Haley Saffren ’20 / Emertainment Monthly Staff Writer
Wonder is a heartfelt story about Auggie, a young boy who was born with a severely disfigured face. R.J. Palacio’s first novel has become so popular and critically acclaimed, it is now in theaters in an adapted movie version of the book. Wonder is one of those stories that everyone should take the time to read for many reasons.
While the themes in Wonder are important yet common, the methods used to tell Auggie’s story make these themes stand out with newfound significance. Auggie is born severely disfigured and is homeschooled by loving parents, it is not until he is about to enter fifth grade that he shifts to public school. When Auggie goes to his new school, the other kids are reluctant to get close to him because of his face and many tease and ridicule him for his appearance.
However, Auggie uses humor and honesty to connect with people and to try to make friends; his attempts are eventually successful. He soon becomes one of the most beloved students at his school. The common themes of judgement based on appearances and that true beauty lies within are illustrated not only through Auggie’s voice and experiences but also through the perspectives of many other characters in the book including family members, Auggie’s classmates, and friends.
This gives a fresh perspective and deeper honesty to what Auggie and others are experiencing as he tries to navigate fitting into his new world. This method of story-telling can be hard to pull off successfully, but, in Wonder, it manages to give nuance to the characters, explain the motivations behind some of their actions and behaviors, and give the reader better insight into Auggie’s life. The switch between perspectives is surprising at first because Auggie’s thoughts seem to be most vital to the story, but as the story progresses, the multiple voice perspective allows the reader to gain insight into the people in Auggie’s world and how they see and impact his life. Usually in stories told from multiple perspectives, the secondary characters are caricatures or fill in some blanks. In Wonder, these voices are essential to telling Auggie’s story effectively and positively. The reader not only will root for Auggie but also for the other characters as well.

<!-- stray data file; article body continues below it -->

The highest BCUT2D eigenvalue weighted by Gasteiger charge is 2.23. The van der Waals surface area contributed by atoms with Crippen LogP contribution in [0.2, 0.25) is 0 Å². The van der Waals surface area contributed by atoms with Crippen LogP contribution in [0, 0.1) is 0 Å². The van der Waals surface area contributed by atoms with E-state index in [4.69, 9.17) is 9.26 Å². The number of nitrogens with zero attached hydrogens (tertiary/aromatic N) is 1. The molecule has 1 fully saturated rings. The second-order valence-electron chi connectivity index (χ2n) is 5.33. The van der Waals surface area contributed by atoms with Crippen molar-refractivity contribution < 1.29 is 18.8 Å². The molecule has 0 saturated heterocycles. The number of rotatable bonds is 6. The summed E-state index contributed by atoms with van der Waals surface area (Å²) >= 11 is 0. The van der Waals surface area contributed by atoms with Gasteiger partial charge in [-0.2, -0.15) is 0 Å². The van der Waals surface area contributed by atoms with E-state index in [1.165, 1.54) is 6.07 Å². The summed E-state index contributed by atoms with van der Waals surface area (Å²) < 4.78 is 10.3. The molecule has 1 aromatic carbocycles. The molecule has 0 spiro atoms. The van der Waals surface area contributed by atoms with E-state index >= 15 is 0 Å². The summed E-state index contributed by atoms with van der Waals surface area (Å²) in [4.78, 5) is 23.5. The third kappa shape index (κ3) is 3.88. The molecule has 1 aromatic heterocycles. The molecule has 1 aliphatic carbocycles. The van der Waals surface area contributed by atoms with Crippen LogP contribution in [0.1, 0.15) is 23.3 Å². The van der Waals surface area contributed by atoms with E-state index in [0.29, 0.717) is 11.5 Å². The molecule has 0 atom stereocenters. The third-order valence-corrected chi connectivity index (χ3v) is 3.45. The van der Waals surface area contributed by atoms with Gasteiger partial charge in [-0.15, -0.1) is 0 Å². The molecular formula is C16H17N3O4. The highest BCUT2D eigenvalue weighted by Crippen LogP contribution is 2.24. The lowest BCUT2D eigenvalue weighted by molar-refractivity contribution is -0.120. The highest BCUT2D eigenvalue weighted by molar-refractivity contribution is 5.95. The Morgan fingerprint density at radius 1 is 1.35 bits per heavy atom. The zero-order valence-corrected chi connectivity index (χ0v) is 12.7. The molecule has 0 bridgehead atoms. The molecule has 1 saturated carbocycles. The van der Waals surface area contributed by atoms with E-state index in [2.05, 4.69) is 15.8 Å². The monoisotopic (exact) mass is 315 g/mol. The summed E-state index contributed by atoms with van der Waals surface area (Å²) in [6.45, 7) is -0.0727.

The theme of bravery through acts of kindness in an often cruel world is also illustrated in the honest upbeat tone in Wonder without sacrificing the clarity or harshness of bullying. For example, Summer, who becomes one of Auggie’s best friends, decides to be nice to him when she sees him eating alone. Summer, who was already sitting with a group of friends, easily could have ignored Auggie but chooses kindness and new friendship. Wonder is a story about love and acceptance, whether it be the love of family or friends and the acceptance of circumstance. Auggie has a deformed face, but his family loves him unconditionally which helps him overcome some of life’s difficulties.
Another reason to read this book and see this film is the lighthearted tone it offers while conveying deep lessons. Yet, Wonder is not a dark, depressing story. It’s a simple story about a boy whose condition is quite unique, and, due to the support in his upbringing, he is able to go out into the harsh world and succeed. While there is plenty of bullying and backstabbing, the messages are expressed with honesty, sincerity, and humor.
Everyone, on some level, can relate without having personally experienced Auggie’s situation. What many do not realize is that a quality literary piece does not always require that something terrible happens to the protagonist. Sometimes, the impact is stronger through the positive aspects of the story and how the story is told. Wonder is not only full of positive messages, it also uses a style of storytelling that is not too dramatic with many voices involved. The result is the reader is invested in the story and in Auggie, rooting for him to the end.